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Anthology notes

Course Code
Robert Mc Gill

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October 28, 2010
Duncan Campbell Scott
The Onondaga Madonna
The Battle of Lundys Lane
Jessie Georgina Sime
In-class essay
Duncan Scoot known for implementing the Indian Act
Sonnets from 1928, the first two, the last 20 years later
Certain sympathy and structure, racial past, tribal and violent, women represented as
subdued, passive in the contemporary. Familiar stereotypes—noble savage. Proud but
primitive. Solitary—no interaction with others. Suffering silently—full throated, lips, whoops
from the reservation but no speech from her. Doomed Indian—processes of vanishing is
going to happen through interracial breeding.
The Onondaga Madonna
Parody of Christian symbol—Mary and Jesus
Jesus as a savior, symbol of redemption but in the poem it is flipped to bring doomed
Irony that the baby is also completely pagan not Christian
Comparing the mother “stained by past relationship, to Mary who had an immaculate
Simply in the fact that the baby is paler than his mother – active by being
2 white men
Father of child: interracial relations, this is what is spelling the doom of the aboriginal
people. Intent is to suggest the relationship but that the consequence of it is isolation. Put
apart because of their relation un-belonging, are not apart of either race. Textualization:
isolated from other people and each other. The baby seem as almost parasitic.
Speaker: white because he trades in all of these stereotypes. Man because of the gaze used to
view the woman. Sexually objectifying. White male desire: of the father to create the child,
but of the narrator.
Cultural hybridity: a cultural identity that is dynamic, interstitial, and synthetic, not fixed or
discrete, and that draws on multiple traditions. – Homi Bhabha, The Location of Culture
Title: recognition of the two languages, possible mixing of the two languages, linguistic
Frowning upon racial hybridity.
At the same time the poem itself becomes a hybrid thing.
Baby is almost antagonistic to the mother
Almost a civil war – the baby as antagonistic—treacherous half-breed—stereotype—‘names
for them are still rooted in classification, somehow physically divided.
Sense of division in the 19th century feed into that ideal, their loyalties would be divided.
Racism: the belief that certainraces are inferior or superior to others in some respect:
practices expressing this belief
Racialism: the belief that groups of human beings belong to distinctraces, practices
expressing this belief
Racial determinism: the belief that onesrace” inherently and inevitably contributes to
shaping ones identiy
Wyrd—attention to the future fate of the Iroquois
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In the blood itself lies the woman identity—if the culture is in the blood than the dilution of
that blood than interracial relationship will doom aboriginals
primal warrior gleaming in her eye” contrasts with his isolation from mama
Who is the primal warrior?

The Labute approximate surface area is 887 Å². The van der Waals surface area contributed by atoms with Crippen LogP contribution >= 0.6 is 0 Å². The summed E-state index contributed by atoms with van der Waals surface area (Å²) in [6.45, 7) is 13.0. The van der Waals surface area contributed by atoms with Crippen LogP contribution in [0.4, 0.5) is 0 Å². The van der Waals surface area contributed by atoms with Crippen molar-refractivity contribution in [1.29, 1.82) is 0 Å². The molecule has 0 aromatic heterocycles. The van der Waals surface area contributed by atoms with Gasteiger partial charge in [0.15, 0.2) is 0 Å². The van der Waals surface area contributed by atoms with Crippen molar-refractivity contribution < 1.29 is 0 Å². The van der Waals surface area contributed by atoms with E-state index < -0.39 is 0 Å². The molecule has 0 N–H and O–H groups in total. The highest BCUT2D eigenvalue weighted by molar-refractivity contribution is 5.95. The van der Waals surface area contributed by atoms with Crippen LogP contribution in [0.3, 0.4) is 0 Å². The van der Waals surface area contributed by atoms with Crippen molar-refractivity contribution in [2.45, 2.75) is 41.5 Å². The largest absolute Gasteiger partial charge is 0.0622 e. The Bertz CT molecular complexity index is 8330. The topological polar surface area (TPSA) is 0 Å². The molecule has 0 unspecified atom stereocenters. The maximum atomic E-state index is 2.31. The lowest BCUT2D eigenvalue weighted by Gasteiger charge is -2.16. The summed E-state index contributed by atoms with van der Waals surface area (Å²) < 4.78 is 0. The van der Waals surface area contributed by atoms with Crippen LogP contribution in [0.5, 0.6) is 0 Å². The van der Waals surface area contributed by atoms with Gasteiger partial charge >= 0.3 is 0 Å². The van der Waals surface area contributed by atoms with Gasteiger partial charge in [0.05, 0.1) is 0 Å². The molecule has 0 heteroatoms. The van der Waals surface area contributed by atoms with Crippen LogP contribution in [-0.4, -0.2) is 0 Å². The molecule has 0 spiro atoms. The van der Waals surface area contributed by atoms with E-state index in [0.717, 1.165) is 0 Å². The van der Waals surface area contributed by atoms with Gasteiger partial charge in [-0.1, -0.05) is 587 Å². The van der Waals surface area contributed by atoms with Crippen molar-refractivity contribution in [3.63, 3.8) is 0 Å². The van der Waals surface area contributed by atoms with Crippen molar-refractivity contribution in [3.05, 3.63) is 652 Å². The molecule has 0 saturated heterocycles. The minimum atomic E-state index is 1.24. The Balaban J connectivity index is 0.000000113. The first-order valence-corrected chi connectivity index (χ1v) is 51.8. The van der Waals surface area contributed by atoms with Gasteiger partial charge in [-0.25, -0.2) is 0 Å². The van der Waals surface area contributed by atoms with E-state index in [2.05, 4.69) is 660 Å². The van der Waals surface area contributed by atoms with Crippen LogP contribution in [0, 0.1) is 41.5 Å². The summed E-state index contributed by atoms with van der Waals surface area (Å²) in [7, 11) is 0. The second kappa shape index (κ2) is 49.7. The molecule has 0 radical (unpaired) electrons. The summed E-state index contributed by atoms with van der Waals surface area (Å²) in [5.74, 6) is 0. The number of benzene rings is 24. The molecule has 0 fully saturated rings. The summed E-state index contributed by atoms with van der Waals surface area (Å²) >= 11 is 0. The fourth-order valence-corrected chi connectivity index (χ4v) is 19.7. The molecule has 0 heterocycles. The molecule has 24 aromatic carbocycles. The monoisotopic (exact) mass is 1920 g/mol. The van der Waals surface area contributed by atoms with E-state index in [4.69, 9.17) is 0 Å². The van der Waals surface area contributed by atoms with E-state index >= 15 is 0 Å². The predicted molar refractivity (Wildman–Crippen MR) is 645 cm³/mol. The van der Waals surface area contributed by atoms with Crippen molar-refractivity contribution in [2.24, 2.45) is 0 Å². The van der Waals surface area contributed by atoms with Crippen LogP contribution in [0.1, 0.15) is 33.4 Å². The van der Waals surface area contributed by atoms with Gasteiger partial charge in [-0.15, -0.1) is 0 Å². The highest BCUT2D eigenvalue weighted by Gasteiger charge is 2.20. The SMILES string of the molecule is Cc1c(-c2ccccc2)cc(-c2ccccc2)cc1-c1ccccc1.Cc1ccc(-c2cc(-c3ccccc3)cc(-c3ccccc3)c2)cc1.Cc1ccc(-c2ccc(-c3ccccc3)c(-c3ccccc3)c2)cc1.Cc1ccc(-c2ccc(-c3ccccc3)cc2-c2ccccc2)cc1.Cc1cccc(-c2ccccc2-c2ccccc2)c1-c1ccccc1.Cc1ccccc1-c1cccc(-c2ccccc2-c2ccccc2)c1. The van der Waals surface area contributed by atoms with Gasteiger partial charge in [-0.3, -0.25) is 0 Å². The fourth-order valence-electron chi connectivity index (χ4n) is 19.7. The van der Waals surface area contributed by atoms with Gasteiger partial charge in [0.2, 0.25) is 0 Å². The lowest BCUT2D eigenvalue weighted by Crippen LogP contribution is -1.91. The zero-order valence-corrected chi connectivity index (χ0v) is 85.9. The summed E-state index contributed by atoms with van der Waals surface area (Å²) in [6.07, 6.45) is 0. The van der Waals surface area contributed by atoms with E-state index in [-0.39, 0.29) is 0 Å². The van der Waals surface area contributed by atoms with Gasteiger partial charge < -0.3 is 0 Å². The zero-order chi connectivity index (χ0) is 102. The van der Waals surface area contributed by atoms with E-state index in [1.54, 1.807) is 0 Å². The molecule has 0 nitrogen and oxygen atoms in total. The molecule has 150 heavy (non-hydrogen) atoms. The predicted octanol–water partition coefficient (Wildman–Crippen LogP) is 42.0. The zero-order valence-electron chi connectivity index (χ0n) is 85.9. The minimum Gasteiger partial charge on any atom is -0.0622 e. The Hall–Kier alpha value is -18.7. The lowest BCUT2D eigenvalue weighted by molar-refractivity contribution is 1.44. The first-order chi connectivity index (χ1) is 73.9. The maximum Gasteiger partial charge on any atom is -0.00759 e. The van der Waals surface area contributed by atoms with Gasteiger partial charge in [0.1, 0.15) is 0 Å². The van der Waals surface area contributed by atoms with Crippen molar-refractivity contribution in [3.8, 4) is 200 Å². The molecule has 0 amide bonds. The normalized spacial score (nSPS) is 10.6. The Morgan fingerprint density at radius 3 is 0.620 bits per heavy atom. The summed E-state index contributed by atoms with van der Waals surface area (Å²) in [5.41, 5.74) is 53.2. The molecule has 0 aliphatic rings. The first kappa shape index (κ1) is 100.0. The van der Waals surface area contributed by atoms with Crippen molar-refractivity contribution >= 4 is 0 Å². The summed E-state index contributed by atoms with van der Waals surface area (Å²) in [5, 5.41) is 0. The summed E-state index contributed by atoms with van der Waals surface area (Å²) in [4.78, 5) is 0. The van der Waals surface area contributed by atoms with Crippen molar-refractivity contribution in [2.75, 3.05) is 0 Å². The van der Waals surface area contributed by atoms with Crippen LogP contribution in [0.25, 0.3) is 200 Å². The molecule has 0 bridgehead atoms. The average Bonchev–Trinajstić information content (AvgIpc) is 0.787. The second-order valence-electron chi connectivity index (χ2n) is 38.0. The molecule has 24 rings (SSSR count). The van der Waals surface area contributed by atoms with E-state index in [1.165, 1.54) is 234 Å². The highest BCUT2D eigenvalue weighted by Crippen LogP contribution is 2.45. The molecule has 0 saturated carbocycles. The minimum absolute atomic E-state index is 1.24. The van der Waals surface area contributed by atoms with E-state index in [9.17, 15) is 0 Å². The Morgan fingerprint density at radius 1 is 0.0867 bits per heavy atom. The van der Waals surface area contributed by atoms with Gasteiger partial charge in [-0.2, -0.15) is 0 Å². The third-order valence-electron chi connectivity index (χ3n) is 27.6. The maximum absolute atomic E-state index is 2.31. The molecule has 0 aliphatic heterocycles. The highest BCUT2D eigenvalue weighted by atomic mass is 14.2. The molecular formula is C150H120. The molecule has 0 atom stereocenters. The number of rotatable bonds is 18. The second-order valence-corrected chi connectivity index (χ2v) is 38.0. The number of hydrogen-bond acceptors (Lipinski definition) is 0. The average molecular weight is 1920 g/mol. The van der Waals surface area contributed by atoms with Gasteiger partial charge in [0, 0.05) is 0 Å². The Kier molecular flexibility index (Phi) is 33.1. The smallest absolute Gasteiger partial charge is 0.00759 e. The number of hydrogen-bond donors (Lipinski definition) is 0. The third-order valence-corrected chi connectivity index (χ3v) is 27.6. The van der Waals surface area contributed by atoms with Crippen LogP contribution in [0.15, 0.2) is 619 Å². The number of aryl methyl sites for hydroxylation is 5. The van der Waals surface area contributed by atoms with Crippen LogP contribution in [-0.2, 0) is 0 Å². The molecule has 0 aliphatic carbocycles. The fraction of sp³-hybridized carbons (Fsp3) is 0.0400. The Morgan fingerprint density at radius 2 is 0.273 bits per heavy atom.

Ancient foes? Is the mother interracial?
The poem starts to become ambiguous, borders start to blur—dominant reading and then this
other possibility to spite itself, contradiction in its sympathy and then prediction that they are
The poem shifts conspicuously from past to future
Past is aggressive and violent
Present is passive, dependant
Biblical parody: garden of Eden after the fall, Indian women has fallen into the future where
her culture is obliterated. “Apple” and “snow-snake”,now clothed”
Battle of Lundy’s Lane”
dramatic monologue, Rufus Gale speaking to auditor
written in 1916—context of first world war
population of Canada at the time 8 million – 600 000 men enlisted to fight—60 000 died.
Moral is down at the point in which he is writing—debate about enlistment, conscription—
Duncan Campbell Scott wrote this to influence opinion—propaganda—hyperbolic instance
of rhetoric
How does it say that war is a good thing?
Why the war of 1812? Patriotic war, brought Canadians together, glory still remains – “glory”
is a repeated word in the poem. Archaic notions of battle and marshal virtue, Britain
reinforced Canada so they need to reinforce Britain. Brings it closer to home.
Father and son fighting together. WW1 young men got angry, that old men were sending their
young off to war to die. Minimizes that tension, that everyone is in it together.
Core of the poem is the argument that Rufus and his wife have
How does the poem allow Rufus to win? Honor and God, the alternative—life—has no glory,
debate is being staged so that he can win. Gender argument, it is the man who puts forth the
marshal values and the mother who is the grieving parent. Only a women would protest war.
No sense of sympathy for mother, she is made stereotypically irrational, as in arguments
against war are irrational—powerful rhetorical poem.
He cries when the man says that he is right not when his son dies, more explanations than the
poem is giving—he is right, they are reconciling, that he is not right?
Comic: the profoundness of war is funneled into two parents argument over the death of their
Patriotism and family do not reconcile, demands of country vs. family fears
Jessie Georgina Sime, written a year after the war
Unusual relationship with gynecologist (married), worked in his office she saw taboo topics
that accumulated in her book of 1919 Sister-Woman
Opportunities of Women at war not solider
Stephan Leacocksthe woman question” (1915)
Story begins with a journey—going out to the factory
Civic space—working class, females
Optimism and defensiveness—it recognizes the audience that would frown upon it and argues
for their ‘goodness
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